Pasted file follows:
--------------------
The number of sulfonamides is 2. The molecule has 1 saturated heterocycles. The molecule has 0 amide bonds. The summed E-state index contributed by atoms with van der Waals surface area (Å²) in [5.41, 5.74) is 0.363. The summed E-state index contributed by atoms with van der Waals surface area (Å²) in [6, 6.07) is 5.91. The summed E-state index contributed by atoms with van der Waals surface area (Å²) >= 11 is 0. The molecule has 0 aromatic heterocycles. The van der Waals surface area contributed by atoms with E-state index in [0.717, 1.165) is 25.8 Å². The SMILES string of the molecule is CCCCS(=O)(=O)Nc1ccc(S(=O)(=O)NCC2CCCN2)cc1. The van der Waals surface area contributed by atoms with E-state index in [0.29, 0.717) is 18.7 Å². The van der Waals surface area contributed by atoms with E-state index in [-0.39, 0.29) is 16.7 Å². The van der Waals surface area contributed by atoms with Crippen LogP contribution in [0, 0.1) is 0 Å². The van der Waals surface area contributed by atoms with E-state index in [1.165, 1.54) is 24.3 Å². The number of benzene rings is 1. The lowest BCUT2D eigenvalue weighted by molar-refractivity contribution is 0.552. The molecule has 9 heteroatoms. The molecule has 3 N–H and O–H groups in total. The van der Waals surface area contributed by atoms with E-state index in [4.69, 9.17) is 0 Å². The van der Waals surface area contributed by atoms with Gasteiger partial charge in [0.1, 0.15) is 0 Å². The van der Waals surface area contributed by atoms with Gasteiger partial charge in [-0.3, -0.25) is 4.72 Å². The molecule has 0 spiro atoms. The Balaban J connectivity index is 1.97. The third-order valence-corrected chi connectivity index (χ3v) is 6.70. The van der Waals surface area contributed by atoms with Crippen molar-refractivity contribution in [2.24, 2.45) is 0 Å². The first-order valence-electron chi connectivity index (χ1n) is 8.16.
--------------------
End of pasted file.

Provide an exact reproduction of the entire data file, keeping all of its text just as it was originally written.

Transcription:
The number of sulfonamides is 2. The molecule has 1 saturated heterocycles. The molecule has 0 amide bonds. The summed E-state index contributed by atoms with van der Waals surface area (Å²) in [5.41, 5.74) is 0.363. The summed E-state index contributed by atoms with van der Waals surface area (Å²) in [6, 6.07) is 5.91. The summed E-state index contributed by atoms with van der Waals surface area (Å²) >= 11 is 0. The molecule has 0 aromatic heterocycles. The van der Waals surface area contributed by atoms with E-state index in [0.717, 1.165) is 25.8 Å². The SMILES string of the molecule is CCCCS(=O)(=O)Nc1ccc(S(=O)(=O)NCC2CCCN2)cc1. The van der Waals surface area contributed by atoms with E-state index in [0.29, 0.717) is 18.7 Å². The van der Waals surface area contributed by atoms with E-state index in [-0.39, 0.29) is 16.7 Å². The van der Waals surface area contributed by atoms with Crippen LogP contribution in [0, 0.1) is 0 Å². The van der Waals surface area contributed by atoms with E-state index in [1.165, 1.54) is 24.3 Å². The number of benzene rings is 1. The lowest BCUT2D eigenvalue weighted by molar-refractivity contribution is 0.552. The molecule has 9 heteroatoms. The molecule has 3 N–H and O–H groups in total. The van der Waals surface area contributed by atoms with E-state index in [4.69, 9.17) is 0 Å². The van der Waals surface area contributed by atoms with Gasteiger partial charge in [0.1, 0.15) is 0 Å². The van der Waals surface area contributed by atoms with Gasteiger partial charge in [-0.3, -0.25) is 4.72 Å². The molecule has 0 spiro atoms. The Balaban J connectivity index is 1.97. The third-order valence-corrected chi connectivity index (χ3v) is 6.70. The van der Waals surface area contributed by atoms with Crippen molar-refractivity contribution in [2.24, 2.45) is 0 Å². The first-order valence-electron chi connectivity index (χ1n) is 8.16.